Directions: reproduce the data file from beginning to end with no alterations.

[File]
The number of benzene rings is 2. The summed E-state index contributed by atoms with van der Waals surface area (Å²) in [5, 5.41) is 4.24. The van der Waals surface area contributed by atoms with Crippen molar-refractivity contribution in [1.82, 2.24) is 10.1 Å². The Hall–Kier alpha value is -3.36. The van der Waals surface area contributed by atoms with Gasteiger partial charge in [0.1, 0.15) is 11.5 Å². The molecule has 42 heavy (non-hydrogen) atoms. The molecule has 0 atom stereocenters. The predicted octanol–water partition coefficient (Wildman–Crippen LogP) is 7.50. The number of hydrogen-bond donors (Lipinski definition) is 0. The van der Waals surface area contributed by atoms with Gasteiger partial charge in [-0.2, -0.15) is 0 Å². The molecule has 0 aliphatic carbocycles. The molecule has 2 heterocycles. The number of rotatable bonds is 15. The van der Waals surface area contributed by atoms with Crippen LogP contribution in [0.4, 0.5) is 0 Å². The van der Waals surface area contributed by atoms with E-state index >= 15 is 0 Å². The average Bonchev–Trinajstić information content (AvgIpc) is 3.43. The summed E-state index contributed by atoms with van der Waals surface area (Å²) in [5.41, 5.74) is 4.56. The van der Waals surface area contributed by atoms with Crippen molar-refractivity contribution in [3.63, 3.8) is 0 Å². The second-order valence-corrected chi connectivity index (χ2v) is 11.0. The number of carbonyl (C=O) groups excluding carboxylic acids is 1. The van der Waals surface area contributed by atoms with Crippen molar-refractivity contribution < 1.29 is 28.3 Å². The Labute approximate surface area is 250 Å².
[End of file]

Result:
The number of benzene rings is 2. The summed E-state index contributed by atoms with van der Waals surface area (Å²) in [5, 5.41) is 4.24. The van der Waals surface area contributed by atoms with Crippen molar-refractivity contribution in [1.82, 2.24) is 10.1 Å². The Hall–Kier alpha value is -3.36. The van der Waals surface area contributed by atoms with Gasteiger partial charge in [0.1, 0.15) is 11.5 Å². The molecule has 42 heavy (non-hydrogen) atoms. The molecule has 0 atom stereocenters. The predicted octanol–water partition coefficient (Wildman–Crippen LogP) is 7.50. The number of hydrogen-bond donors (Lipinski definition) is 0. The van der Waals surface area contributed by atoms with Gasteiger partial charge in [-0.2, -0.15) is 0 Å². The molecule has 0 aliphatic carbocycles. The molecule has 2 heterocycles. The number of rotatable bonds is 15. The van der Waals surface area contributed by atoms with Crippen LogP contribution in [0.4, 0.5) is 0 Å². The van der Waals surface area contributed by atoms with E-state index >= 15 is 0 Å². The average Bonchev–Trinajstić information content (AvgIpc) is 3.43. The summed E-state index contributed by atoms with van der Waals surface area (Å²) in [5.41, 5.74) is 4.56. The van der Waals surface area contributed by atoms with Crippen molar-refractivity contribution in [3.63, 3.8) is 0 Å². The second-order valence-corrected chi connectivity index (χ2v) is 11.0. The number of carbonyl (C=O) groups excluding carboxylic acids is 1. The van der Waals surface area contributed by atoms with Crippen molar-refractivity contribution < 1.29 is 28.3 Å². The Labute approximate surface area is 250 Å².